In Illinois, robbery, burglary, and larceny-theft account for around 82% of crimes committed in the state. People looking to deter offenses and protect their property might employ different security methods, such as installing surveillance cameras, putting up fences, or getting a couple of big dogs. But one Downstate man used a less conventional approach to keep people from breaking into his woodshed: He set up a booby trap, which cost him his freedom.
The man’s booby trap consisted of a shotgun attached to the door of his shed. If somebody entered the structure, a wire would pull the trigger and fire the gun. Unfortunately, someone did try to break into the shed while the booby trap was rigged, and he was killed. The Downstate man was charged and convicted of first-degree murder and aggravated battery, both forcible felonies.
But why would he be charged with crimes for protecting his home? Shouldn’t his actions be considered defense under the “castle doctrine,” as someone else was breaking into his property? Not necessarily.
What Is the Castle Doctrine?
At its most basic, the “castle doctrine” states that a person can use force against someone who is breaking into or planning on attacking their property.
The use of force in defense of a dwelling law also states that a person can use deadly force if:
- The individual who is trying to enter the home does so in a violent manner, and force is necessary to protect the owner or others inside from harm; or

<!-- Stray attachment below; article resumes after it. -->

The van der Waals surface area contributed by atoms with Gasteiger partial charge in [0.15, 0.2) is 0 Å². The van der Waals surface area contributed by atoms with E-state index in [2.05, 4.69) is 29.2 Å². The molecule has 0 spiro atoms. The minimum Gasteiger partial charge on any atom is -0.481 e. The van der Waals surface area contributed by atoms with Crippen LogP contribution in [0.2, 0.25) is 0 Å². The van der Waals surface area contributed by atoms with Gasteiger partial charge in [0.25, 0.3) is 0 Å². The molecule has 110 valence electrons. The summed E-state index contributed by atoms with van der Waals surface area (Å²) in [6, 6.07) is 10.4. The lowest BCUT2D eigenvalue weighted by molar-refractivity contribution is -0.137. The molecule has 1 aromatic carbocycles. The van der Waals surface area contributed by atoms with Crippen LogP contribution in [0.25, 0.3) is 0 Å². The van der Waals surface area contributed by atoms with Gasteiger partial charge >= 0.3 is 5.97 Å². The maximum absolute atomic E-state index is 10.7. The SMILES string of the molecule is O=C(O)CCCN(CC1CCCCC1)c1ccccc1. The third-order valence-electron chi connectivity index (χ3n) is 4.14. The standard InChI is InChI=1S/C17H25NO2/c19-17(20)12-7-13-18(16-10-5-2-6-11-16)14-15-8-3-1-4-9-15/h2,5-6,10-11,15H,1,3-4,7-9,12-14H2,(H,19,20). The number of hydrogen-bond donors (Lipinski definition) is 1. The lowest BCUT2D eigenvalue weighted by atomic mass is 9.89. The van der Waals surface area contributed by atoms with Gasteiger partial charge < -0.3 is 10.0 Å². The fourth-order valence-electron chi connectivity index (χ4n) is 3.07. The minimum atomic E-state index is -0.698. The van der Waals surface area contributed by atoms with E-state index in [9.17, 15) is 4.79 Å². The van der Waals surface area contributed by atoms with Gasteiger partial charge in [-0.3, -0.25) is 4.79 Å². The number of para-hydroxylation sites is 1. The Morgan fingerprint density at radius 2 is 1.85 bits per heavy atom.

- The trespasser is likely to commit a felony inside the dwelling, and force is needed to stop them
Looking at the definitions under statute 720 ILCS 5/7-2, it would appear that the Downstate man was justified in setting up his booby trap to stop the other person from breaking into his shed. However, it’s the manner in which he carried out the act that resulted in criminal charges being filed against him.
Putting the Lives of Others at Risk
Let’s say the Downstate man heard someone trying to get into his shed, and that person had intended to commit a felony while there. If the man grabbed his shotgun and fired at the intruder, he could use the dwelling defense if he was charged with and tried for murder.
So how is that different from setting a booby trap?
Using force on a particular intruder could be considered legal. However, when a person sets up a booby trap, they’re putting the lives of anyone entering the property at risk. For example, say the homeowner’s nephew goes over to help out in the yard. Needing a shovel, he walks into the shed. The booby trap is set up, and the boy is killed.
Because others can enter someone else’s property without criminal intent, the law views setting up a booby trap as going beyond defense and into endangering the lives of others.
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